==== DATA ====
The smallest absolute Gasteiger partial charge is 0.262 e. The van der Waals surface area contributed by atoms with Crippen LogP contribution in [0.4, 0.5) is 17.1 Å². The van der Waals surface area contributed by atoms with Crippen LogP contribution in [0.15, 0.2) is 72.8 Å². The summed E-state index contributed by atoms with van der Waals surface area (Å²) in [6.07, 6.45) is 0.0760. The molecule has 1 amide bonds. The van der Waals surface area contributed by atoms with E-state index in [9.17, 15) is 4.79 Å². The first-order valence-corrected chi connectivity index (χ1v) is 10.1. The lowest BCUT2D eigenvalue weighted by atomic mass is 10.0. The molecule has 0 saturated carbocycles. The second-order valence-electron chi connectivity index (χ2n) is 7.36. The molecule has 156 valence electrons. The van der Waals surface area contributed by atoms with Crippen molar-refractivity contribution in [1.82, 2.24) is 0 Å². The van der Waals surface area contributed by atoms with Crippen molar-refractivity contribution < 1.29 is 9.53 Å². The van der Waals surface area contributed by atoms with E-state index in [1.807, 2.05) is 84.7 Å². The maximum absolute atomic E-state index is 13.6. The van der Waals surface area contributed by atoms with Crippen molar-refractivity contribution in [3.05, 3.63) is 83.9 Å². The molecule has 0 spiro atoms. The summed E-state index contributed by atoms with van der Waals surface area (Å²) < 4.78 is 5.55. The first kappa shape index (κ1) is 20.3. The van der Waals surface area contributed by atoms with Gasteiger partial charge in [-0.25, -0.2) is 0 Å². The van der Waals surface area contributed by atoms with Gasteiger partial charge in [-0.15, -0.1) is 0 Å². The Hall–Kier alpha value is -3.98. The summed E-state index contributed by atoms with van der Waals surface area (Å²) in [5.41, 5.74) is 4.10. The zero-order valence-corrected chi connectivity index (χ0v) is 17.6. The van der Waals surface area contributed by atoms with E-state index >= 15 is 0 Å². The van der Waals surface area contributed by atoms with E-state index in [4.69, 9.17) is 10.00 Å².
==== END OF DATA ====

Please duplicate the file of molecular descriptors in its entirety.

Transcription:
The smallest absolute Gasteiger partial charge is 0.262 e. The van der Waals surface area contributed by atoms with Crippen LogP contribution in [0.4, 0.5) is 17.1 Å². The van der Waals surface area contributed by atoms with Crippen LogP contribution in [0.15, 0.2) is 72.8 Å². The summed E-state index contributed by atoms with van der Waals surface area (Å²) in [6.07, 6.45) is 0.0760. The molecule has 1 amide bonds. The van der Waals surface area contributed by atoms with E-state index in [9.17, 15) is 4.79 Å². The first-order valence-corrected chi connectivity index (χ1v) is 10.1. The lowest BCUT2D eigenvalue weighted by atomic mass is 10.0. The molecule has 0 saturated carbocycles. The second-order valence-electron chi connectivity index (χ2n) is 7.36. The molecule has 156 valence electrons. The van der Waals surface area contributed by atoms with Crippen molar-refractivity contribution in [1.82, 2.24) is 0 Å². The van der Waals surface area contributed by atoms with Crippen molar-refractivity contribution < 1.29 is 9.53 Å². The van der Waals surface area contributed by atoms with E-state index in [1.807, 2.05) is 84.7 Å². The maximum absolute atomic E-state index is 13.6. The van der Waals surface area contributed by atoms with Crippen molar-refractivity contribution in [3.05, 3.63) is 83.9 Å². The molecule has 0 spiro atoms. The summed E-state index contributed by atoms with van der Waals surface area (Å²) < 4.78 is 5.55. The first kappa shape index (κ1) is 20.3. The van der Waals surface area contributed by atoms with Gasteiger partial charge in [-0.25, -0.2) is 0 Å². The van der Waals surface area contributed by atoms with Gasteiger partial charge in [-0.15, -0.1) is 0 Å². The Hall–Kier alpha value is -3.98. The summed E-state index contributed by atoms with van der Waals surface area (Å²) in [5.41, 5.74) is 4.10. The zero-order valence-corrected chi connectivity index (χ0v) is 17.6. The van der Waals surface area contributed by atoms with E-state index >= 15 is 0 Å². The van der Waals surface area contributed by atoms with E-state index in [4.69, 9.17) is 10.00 Å².